Trial of the 'Teflon Don' points to end of era Gotti emblematic of the Mafia in decline

March 15, 1992|By Dan Fesperman | Dan Fesperman,Staff Writer

NEW YORK -- Maybe this "Teflon Don" John Gotti isn't so slick after all.

How else to explain why he talked when he should have walked, why he trusted an underboss who turned rat, and why, no matter how expensive his suits and how silken his socks, the minute he opens his mouth he comes across like a high school tough who just discovered four-letter words?

Yet this is the same John Gotti who has avoided jail terms three times in six years because prosecutors couldn't make the charges stick and who is reputed to have battled to the top of the Gambino crime family, reigning dynasty of the Mafia.

So it is that some people now see Mr. Gotti as the most prominent symbol of the Mafia's imminent demise, for he is once again seated in a courtroom, smirking and wisecracking as he faces the most formidable evidence amassed against him to date.

"The traditional Mafia as we know it is finished," Ed Wright, chief investigator for the New York State Organized Crime Task Force, said last week. Even those who aren't as optimistic as Mr. Wright give the Mafia a life expectancy of only about a decade.

Mr. Gotti is charged with five Mafia murders, conspiracy in a sixth, gambling, loan sharking, tax evasion, obstruction of justice and racketeering -- and some of the most damaging evidence has come from his own mouth.

Investigators spent years painstakingly making him an unwitting star witness, by recording his conversations for hours on end at his favorite hangouts, chiefly the Ravenite Social Club, a storefront in Manhattan's Little Italy with bricked-up windows and a scrawl of graffiti on its battered door.

Like other reputed Mafia officers, Mr. Gotti grew used to such attention, and he often took precautions against being overheard by hidden microphones, especially after his acquittal on racketeering charges in 1987. Knowing that the club was probably bugged, "he made a practice at the Ravenite of going on these walk-talks," Mr. Wright said, meaning that Mr. Gotti took his sensitive confabs to the sidewalk, strolling and chatting while bodyguards kept their distance and noisy traffic rolled by.

"But then he'd circumvent that by going upstairs in the Ravenite and talking without even turning on a TV in the room," Mr. Wright said. "So it was like getting studio-quality tapes."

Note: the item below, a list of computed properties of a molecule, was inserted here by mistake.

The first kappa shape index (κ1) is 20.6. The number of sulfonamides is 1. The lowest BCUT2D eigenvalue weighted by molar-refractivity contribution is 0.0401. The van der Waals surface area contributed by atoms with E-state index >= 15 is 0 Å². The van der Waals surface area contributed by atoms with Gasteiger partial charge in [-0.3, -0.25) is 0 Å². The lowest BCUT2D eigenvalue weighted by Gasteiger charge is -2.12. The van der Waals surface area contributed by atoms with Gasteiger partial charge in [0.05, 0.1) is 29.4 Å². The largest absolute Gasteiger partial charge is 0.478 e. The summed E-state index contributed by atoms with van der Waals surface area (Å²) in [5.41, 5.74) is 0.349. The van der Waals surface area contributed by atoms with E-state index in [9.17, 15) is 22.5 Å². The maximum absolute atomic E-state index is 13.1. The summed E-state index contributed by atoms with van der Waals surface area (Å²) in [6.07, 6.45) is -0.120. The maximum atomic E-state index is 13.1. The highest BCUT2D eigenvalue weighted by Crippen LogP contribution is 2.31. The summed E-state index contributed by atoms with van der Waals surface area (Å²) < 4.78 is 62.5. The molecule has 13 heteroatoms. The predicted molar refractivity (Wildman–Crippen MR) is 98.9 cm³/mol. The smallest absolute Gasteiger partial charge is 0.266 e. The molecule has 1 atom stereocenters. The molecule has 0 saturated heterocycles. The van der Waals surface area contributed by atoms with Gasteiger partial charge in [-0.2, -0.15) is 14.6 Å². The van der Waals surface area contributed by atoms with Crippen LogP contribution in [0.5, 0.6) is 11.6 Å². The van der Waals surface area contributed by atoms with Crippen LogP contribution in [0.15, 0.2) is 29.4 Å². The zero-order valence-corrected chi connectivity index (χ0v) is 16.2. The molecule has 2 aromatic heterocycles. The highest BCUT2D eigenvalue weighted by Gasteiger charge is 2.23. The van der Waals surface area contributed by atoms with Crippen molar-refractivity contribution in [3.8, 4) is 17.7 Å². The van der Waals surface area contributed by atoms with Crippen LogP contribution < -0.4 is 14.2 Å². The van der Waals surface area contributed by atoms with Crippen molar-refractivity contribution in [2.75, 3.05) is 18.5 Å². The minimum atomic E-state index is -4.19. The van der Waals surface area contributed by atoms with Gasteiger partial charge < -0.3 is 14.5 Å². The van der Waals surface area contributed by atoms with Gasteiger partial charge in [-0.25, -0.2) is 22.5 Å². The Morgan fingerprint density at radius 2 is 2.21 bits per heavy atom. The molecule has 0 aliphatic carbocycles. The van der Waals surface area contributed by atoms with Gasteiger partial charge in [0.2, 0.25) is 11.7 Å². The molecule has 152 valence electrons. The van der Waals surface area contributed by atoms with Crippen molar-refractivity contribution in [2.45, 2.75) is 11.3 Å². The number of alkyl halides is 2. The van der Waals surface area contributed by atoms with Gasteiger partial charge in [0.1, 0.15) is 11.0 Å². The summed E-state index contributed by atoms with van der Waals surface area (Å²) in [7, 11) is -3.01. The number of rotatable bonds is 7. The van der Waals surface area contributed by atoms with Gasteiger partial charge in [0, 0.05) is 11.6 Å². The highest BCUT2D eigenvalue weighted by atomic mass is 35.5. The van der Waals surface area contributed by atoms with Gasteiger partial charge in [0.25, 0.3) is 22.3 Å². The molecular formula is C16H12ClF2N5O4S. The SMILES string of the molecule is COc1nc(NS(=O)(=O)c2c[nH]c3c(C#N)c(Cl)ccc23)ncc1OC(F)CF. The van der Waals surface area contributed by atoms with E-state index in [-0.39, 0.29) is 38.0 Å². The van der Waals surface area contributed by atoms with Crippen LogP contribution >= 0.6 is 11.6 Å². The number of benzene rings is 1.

Then there's the matter of witness Sammy the Bull, a.k.a. Salvatore Gravano, the former boxer who became Mr. Gotti's trusted underboss. As Mr. Gravano testified in court Thursday, "I was a good loyal soldier. John barked and I bit."

But when federal investigators barked last fall about the possibility of a life sentence for Mr. Gravano, he decided to bite Mr. Gotti, and in October -- on Mr. Gotti's 51st birthday -- Sammy the Bull decided to become a Mafia rat. In appreciation for his testimony, the government has offered the prospect of a 20-year maximum sentence and a new identity under the witness protection program.

His accounts have been the highlight of the trial, with blunt descriptions of his part in 19 mob murders, nine of them since Mr. Gotti allegedly took over the Gambino operation in late 1985 with the slaying of former Gambino boss Paul Castellano.

That murder, carried out on a crowded rush hour sidewalk by men in trench coats and black furry hats, left Mr. Castellano and his underboss lying in a pool of blood by their limousine at the entrance to a midtown steak house, while crowds of pedestrians screamed and ducked for cover.

All the while, Mr. Gravano testified, he and Mr. Gotti idled in a nearby limousine, waiting to cruise by to confirm the kill.

Not that Mr. Gotti admits to any of this. His public posture is that of a $60,000-a-year plumbing contractor who's being persecuted because he leads a flashy lifestyle and likes to socialize with the boys in Little Italy and out in Ozone Park in Queens.

Mr. Gotti lives in Howard Beach, a Queens neighborhood of small, trim lawns and tree-lined streets. Folk singer icon Woody Guthrie once lived a few blocks up the same street.

The home of the Teflon Don looks like Ward Cleaver's, except that the Cleavers didn't have a surveillance camera overlooking the sidewalk. The house is two stories of white brick and white siding, with a pair of fake ducks squatting on the front lawn and a "Beware of the Dog" sign on the backyard gate. Two yellow ribbons are tied to a small, bare tree out front, awaiting Mr. Gotti's return (he has been jailed without bail since his arrest 15 months ago). A few neighbors have similar displays.

Atop his roof is a huge satellite dish. But all the neighbors have the ungainly zigzags of conventional antennae. Not even having Mr. Gotti around could bring cable TV to Queens.

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